Neil Carmichael: This is a key issue, which is one of the reasons why the Education Committee will also be conducting an inquiry on the subject, but does the Minister agree that if we reform funding, we will answer the National Audit Office’s firm criticism of the system that it does not make sense for the pupil premium in some areas?
Neil Carmichael: Does the Secretary of State agree that in challenging the productivity problem, we need to address our minds to skills and making sure that we have the appropriate pipeline of skills running through the education system to the businesses that desperately need them?
Neil Carmichael: It is a great pleasure to speak in this debate, not least because it is the first one on education since I was elected as Chair of the Education Committee. My first task is to thank all those who voted for me, to whom I am immensely grateful. As we go along, either they will regret it or that number will swell. It is a great honour to follow the hon. Member for Glasgow North West (Carol...
Neil Carmichael: This is actually about whether we should intervene in coasting schools. The hon. Lady is rightly talking about what happens next. We have already heard from those on the Labour Benches that they are quite proud of the academies programme, which they started, but what we have to do is perfect it. That is one of the tasks that underlies this legislation. The Education Committee also looked at...
Neil Carmichael: The Minister mentions the rural economy in the context of broadband. I quite agree that we need to boost broadband, but does he agree that we really need to send a signal to BT to enhance its efforts to ensure that we are properly connected in rural areas?
Neil Carmichael: What steps he is taking to promote engineering as a career in Wales.
Neil Carmichael: I am delighted to note that Renishaw is developing excellent industrial links with Wales, but does the Minister agree that we need more science, technology, engineering and maths and more STEM pupils in the pipeline, so that we can make a proper effort to generate more careers in engineering?
Neil Carmichael: Does the Chief Secretary agree that the key part of reducing the deficit is the long-term economic plan, and that it rests on the provision of additional skills for our manufacturing sector, which in turn will drive up opportunities for young people?
Neil Carmichael: What assurances can the Secretary of State give to this House on the strength of the flexibility and accountability system of academies and free schools, especially the new 500 free schools that we expect to open?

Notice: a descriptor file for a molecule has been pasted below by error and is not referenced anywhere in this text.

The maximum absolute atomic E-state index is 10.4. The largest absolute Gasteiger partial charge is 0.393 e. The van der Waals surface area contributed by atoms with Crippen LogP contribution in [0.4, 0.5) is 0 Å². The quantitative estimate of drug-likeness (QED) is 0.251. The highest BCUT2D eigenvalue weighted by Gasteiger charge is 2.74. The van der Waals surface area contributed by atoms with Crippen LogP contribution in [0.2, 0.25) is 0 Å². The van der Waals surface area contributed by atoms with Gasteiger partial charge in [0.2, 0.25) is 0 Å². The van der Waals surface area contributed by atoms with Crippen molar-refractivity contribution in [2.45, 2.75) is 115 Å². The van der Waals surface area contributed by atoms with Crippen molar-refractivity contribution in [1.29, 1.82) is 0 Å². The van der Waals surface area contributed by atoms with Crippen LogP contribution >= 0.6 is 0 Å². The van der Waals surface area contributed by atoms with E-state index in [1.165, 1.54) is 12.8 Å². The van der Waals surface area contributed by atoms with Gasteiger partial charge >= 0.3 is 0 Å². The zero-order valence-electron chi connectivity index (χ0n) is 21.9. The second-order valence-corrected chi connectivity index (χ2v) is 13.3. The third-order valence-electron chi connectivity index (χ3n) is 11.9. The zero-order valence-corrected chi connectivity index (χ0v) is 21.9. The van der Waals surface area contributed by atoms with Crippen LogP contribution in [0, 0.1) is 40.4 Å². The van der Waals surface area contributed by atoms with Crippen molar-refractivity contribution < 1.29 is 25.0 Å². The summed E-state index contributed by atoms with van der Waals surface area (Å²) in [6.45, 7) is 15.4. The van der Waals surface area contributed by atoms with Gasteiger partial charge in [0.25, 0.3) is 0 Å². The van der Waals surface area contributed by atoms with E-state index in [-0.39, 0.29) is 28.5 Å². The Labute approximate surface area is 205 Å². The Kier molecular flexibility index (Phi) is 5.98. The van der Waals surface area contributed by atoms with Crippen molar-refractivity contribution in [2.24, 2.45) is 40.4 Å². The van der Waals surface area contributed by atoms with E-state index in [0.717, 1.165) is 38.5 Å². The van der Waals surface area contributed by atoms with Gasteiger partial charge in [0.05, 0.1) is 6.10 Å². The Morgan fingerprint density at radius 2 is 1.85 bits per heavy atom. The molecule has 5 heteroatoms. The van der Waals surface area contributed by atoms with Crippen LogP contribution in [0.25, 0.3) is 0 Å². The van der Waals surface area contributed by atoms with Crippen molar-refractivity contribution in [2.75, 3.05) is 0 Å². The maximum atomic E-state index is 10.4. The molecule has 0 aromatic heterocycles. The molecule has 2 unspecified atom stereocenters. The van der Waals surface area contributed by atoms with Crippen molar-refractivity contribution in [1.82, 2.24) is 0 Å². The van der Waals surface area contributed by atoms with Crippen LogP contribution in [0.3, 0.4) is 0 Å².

Neil Carmichael: Given the widespread interest in productivity, may we have a debate that will allow Members to identify their priorities for improving productivity throughout the United Kingdom?
Neil Carmichael: Does the Secretary of State agree that the rail investment programme is good but would be better still if we had more stations? He visited Stonehouse Bristol Road station in my constituency, which provides a very good example of why some stations should be reopened.
Neil Carmichael: What steps his Department is taking to assist Iraqi forces in countering ISIL.
Neil Carmichael: It is certainly correct that the Iraqi forces need strengthening. What further measures does the Secretary of State have in mind to do exactly that, as it is the long-term guarantee of security?
Neil Carmichael: Will my right hon. and learned Friend give way?
Neil Carmichael: I thank my right hon. and learned Friend. Does he agree that one of the key tasks is to keep up the pressure to improve our skills agenda, so that we can ensure that our young people continue to contribute to a productive economy and increase our capacity to develop, innovate, research and develop and manufacture?
Neil Carmichael: What steps he is taking to increase access to GPs’ surgeries.
Neil Carmichael: Does the Secretary of State agree that the news he brings will be of great comfort to elderly people in particular, but in addition the signposting of people towards GPs rather than acute hospitals will be very important and a very useful addition to our policy?
Neil Carmichael: It is a great pleasure to follow the hon. Member for Birmingham, Yardley (Jess Phillips), who made an excellent speech. I entirely concur with her observations about domestic violence and sexual abuse. Those are appalling crimes and are utterly indefensible, and action must be taken to put them under a spotlight. We need to be surer in future that we can prevent such things from...
Neil Carmichael: That is a good point and I thank the hon. Gentleman for his intervention, and of course one nation does mean a collection of the four nations in a United Kingdom. One nation is really an expression of how we feel about the people in our nation—how we want to give opportunity, how we want to make sure they can propel themselves forward, how we want to make sure nobody is left behind, how...
Neil Carmichael: Our values as one nation are, of course, ones we would want everybody else to follow. We are talking about the United Kingdom, and the current position is that this Government have capacity and dominance over this country, but I also want to emphasise that what matters is that sense of fairness, of equality and of inclusion. The dominant home affairs topic in the contributions of my right...